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Several COVID-19 variants are acting uniquely enough to qualify as a distinct strain. And you might have heard about one on the news: the Delta variant. Today we’re going to talk about what it is, why it’s here, and what you need to know about it.

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This episode was filmed on August 10th, 2021.

For more updates on the COVID-19 pandemic, check out our playlist linked in the description. [♪ INTRO]. Ready for some COVID news?

Yeah, I know, me neither. But we wanted to talk about something that’s been in the news, and that you may even have questions about: the Delta variant. So in this episode, we’re going to talk about what it is, why it’s here, and what you need to know.

The Delta variant is a strain of the SARS-CoV-2 virus, which is the virus that causes COVID-19. It’s one of several variants that’s acting unique enough to qualify as a distinct strain. Those get Greek letters for names right now, like Beta and Gamma, plus the first dominant strain: Alpha.

Since it was identified in late 2020, it’s quickly becoming the dominant strain in many parts of the world. That includes countries that had successfully managed earlier strains and relaxed public health measures, like the United States and France. And what makes this variant worrisome is that it looks like it’s more easily transmissible than previously dominant strains.

The World Health Organization says that the Delta variant is the most transmissible of the variants identified so far. We don’t yet know why it’s able to spread so much more readily, though. One study has proposed that it’s because infected people have higher viral loads, that is, more copies of the virus in their bodies.

If true, that would mean that the Delta variant reproduces faster and is more infectious at early stages than other dominant variants. This variant may also affect our bodies differently than previous dominant versions of the virus. The study I mentioned also suggested high viral loads may be related to a shorter incubation time, meaning infected people show symptoms faster.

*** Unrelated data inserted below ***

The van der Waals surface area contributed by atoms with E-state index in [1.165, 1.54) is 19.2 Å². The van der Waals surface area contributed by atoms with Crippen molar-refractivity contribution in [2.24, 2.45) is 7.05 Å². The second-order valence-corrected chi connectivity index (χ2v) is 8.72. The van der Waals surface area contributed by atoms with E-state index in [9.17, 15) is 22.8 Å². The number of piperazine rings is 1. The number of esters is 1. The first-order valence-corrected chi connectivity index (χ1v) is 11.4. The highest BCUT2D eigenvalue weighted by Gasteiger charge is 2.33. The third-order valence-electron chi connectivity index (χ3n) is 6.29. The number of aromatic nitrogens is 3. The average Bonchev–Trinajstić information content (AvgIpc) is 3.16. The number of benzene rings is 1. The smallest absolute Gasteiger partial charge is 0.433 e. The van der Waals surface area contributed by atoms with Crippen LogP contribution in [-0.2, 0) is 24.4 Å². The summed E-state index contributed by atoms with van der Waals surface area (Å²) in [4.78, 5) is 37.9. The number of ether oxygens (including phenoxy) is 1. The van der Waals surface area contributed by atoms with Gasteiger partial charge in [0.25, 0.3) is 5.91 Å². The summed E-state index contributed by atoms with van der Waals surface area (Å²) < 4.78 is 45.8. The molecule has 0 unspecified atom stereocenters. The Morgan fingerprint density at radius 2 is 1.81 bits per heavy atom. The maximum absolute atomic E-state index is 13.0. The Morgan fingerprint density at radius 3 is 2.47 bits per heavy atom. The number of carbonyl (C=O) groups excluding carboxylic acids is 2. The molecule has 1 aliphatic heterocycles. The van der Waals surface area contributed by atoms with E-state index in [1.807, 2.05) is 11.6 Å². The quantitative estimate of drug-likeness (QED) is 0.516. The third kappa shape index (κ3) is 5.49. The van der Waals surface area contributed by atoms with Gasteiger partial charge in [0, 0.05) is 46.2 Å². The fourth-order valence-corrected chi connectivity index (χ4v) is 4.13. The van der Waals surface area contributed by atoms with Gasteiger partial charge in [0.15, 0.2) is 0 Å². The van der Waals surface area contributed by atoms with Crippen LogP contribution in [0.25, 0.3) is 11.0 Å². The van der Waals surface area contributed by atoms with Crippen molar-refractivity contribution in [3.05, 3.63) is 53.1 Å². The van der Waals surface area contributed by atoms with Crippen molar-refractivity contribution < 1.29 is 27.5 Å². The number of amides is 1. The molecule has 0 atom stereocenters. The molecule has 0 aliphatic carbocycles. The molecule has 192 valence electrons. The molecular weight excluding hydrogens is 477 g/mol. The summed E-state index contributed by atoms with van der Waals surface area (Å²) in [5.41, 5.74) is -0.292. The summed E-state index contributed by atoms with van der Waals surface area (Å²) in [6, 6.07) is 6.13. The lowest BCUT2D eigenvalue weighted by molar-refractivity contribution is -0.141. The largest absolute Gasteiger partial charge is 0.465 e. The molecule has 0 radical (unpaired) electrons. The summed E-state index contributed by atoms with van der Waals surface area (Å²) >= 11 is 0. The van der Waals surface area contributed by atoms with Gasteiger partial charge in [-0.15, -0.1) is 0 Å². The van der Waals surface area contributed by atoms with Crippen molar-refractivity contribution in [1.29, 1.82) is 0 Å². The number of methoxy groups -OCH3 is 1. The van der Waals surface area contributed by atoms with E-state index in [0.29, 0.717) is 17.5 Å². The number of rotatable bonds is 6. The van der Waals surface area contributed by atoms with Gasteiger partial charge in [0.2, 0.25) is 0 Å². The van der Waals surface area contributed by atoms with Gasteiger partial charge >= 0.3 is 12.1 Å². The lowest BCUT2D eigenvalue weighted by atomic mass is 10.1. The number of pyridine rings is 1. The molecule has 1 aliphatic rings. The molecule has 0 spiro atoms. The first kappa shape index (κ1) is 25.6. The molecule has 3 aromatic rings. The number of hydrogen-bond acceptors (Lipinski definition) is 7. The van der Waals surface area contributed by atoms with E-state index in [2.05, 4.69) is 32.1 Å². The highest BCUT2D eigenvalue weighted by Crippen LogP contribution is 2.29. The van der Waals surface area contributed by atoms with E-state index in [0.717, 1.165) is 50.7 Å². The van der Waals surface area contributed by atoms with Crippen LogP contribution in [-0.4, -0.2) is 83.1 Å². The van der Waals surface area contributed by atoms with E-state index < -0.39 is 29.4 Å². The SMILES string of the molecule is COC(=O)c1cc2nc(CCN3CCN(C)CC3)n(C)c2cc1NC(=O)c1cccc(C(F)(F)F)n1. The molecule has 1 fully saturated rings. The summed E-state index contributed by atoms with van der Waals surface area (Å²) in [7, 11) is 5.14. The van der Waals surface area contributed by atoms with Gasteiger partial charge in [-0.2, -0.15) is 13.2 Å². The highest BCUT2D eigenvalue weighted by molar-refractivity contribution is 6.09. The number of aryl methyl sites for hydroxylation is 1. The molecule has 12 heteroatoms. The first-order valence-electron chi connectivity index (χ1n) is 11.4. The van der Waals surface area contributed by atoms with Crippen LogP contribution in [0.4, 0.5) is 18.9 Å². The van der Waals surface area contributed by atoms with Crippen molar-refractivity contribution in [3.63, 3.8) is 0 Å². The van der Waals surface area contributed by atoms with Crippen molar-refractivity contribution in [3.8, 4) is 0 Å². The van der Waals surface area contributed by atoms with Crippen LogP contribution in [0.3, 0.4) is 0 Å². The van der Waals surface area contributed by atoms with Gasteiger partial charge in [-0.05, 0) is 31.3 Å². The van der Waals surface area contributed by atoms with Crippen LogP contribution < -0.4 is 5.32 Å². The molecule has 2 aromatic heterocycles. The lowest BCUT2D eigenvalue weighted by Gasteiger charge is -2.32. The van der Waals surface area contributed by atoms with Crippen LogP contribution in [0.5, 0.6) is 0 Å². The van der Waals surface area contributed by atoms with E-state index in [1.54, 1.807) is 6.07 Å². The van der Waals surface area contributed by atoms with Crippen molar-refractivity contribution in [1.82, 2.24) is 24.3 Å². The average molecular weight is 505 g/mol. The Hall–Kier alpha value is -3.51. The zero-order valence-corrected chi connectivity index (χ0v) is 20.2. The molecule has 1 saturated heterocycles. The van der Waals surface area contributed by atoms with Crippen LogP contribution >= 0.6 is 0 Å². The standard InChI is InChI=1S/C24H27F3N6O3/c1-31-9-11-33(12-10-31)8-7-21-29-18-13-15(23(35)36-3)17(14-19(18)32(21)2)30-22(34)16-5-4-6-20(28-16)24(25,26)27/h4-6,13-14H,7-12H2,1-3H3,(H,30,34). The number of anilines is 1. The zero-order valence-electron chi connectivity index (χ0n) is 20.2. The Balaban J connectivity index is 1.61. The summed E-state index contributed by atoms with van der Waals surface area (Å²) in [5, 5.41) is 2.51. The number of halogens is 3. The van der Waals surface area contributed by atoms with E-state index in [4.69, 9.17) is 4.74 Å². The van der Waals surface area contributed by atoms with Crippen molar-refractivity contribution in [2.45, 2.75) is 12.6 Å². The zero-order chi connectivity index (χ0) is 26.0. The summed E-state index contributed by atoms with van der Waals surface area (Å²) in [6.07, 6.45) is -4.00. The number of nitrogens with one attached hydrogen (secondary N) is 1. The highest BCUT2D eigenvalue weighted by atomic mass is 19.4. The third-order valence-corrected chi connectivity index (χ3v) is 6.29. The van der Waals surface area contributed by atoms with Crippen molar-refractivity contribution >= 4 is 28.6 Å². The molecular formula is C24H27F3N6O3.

However, this paper has not yet been published or passed through peer review, so we’ll need further confirmation. Other data indicates that the Delta variant’s symptoms might be slightly different, with headaches, fever, sore throat, and runny nose being common while cough and loss of sense of smell aren’t. It also comes with some new symptoms, including hearing loss.

But are those infections more severe? Well we’re not sure yet. Some experts say that may be likely, and there are some reports that the Delta variant may be more likely to lead to severe illness compared to other strains.

And a report from Scotland suggests hospitalization for unvaccinated individuals is twice as likely if the patient is infected with the Delta instead of Alpha variant. It might be that the Delta variant is more dangerous. Or that it’s spreading faster through more vulnerable populations.

And easing up of public health measures has certainly played a role as well. The situation in India seems to have been a perfect storm. Their vaccination campaign was just starting to get going.

Officials had relaxed restrictions on large public gatherings, and that plus the heightened transmissibility may have let the. Delta variant spread through the population rapidly. But it’s not a simple matter of India relaxing social distancing and other public health measures.

Because here’s where we run into another wrinkle:. In Australia, most of their public health measures, like contact tracing and social distancing, have been seen as a model worldwide. And the Delta variant has punched right through them.

Relatively speaking, anyway. For most of 2021, Australia has managed under 100 new cases a week, but since July, that number has skyrocketed to around 2000 a week. That’s still low compared to some countries, but it’s pretty troubling.

What Australia hasn’t had, so far, is a high vaccination rate. But even vaccinated individuals may need to be wary. There’s been a lot of attention paid to so-called breakthrough infections, which is where someone who has been fully vaccinated still gets sick.